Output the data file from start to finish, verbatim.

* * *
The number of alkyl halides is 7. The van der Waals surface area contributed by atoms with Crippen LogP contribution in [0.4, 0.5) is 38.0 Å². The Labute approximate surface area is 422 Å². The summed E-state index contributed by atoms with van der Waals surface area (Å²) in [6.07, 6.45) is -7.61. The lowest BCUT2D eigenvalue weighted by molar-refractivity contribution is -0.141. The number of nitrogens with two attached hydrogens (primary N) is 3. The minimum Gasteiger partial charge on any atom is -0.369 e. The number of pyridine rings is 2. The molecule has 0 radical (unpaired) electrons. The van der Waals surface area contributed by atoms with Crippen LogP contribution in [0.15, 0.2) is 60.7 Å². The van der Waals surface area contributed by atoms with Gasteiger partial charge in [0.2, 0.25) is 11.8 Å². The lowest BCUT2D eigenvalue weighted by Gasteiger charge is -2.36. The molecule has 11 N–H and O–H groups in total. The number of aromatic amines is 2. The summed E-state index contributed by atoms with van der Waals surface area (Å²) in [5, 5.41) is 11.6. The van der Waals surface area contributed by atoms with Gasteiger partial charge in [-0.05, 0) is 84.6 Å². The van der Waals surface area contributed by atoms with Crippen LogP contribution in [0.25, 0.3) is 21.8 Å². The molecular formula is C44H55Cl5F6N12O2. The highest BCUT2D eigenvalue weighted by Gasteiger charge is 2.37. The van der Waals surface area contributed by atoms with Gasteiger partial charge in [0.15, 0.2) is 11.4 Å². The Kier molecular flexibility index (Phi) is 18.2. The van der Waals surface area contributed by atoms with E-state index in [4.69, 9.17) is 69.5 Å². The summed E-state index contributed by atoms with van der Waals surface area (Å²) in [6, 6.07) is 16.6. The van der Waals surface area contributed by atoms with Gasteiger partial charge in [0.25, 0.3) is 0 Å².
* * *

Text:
The number of alkyl halides is 7. The van der Waals surface area contributed by atoms with Crippen LogP contribution in [0.4, 0.5) is 38.0 Å². The Labute approximate surface area is 422 Å². The summed E-state index contributed by atoms with van der Waals surface area (Å²) in [6.07, 6.45) is -7.61. The lowest BCUT2D eigenvalue weighted by molar-refractivity contribution is -0.141. The number of nitrogens with two attached hydrogens (primary N) is 3. The minimum Gasteiger partial charge on any atom is -0.369 e. The number of pyridine rings is 2. The molecule has 0 radical (unpaired) electrons. The van der Waals surface area contributed by atoms with Crippen LogP contribution in [0.15, 0.2) is 60.7 Å². The van der Waals surface area contributed by atoms with Gasteiger partial charge in [0.2, 0.25) is 11.8 Å². The lowest BCUT2D eigenvalue weighted by Gasteiger charge is -2.36. The molecule has 11 N–H and O–H groups in total. The number of aromatic amines is 2. The summed E-state index contributed by atoms with van der Waals surface area (Å²) in [5, 5.41) is 11.6. The van der Waals surface area contributed by atoms with Gasteiger partial charge in [-0.05, 0) is 84.6 Å². The van der Waals surface area contributed by atoms with Crippen LogP contribution in [0.25, 0.3) is 21.8 Å². The molecular formula is C44H55Cl5F6N12O2. The highest BCUT2D eigenvalue weighted by Gasteiger charge is 2.37. The van der Waals surface area contributed by atoms with Gasteiger partial charge in [0.15, 0.2) is 11.4 Å². The Kier molecular flexibility index (Phi) is 18.2. The van der Waals surface area contributed by atoms with E-state index in [4.69, 9.17) is 69.5 Å². The summed E-state index contributed by atoms with van der Waals surface area (Å²) in [6, 6.07) is 16.6. The van der Waals surface area contributed by atoms with Gasteiger partial charge in [0.25, 0.3) is 0 Å².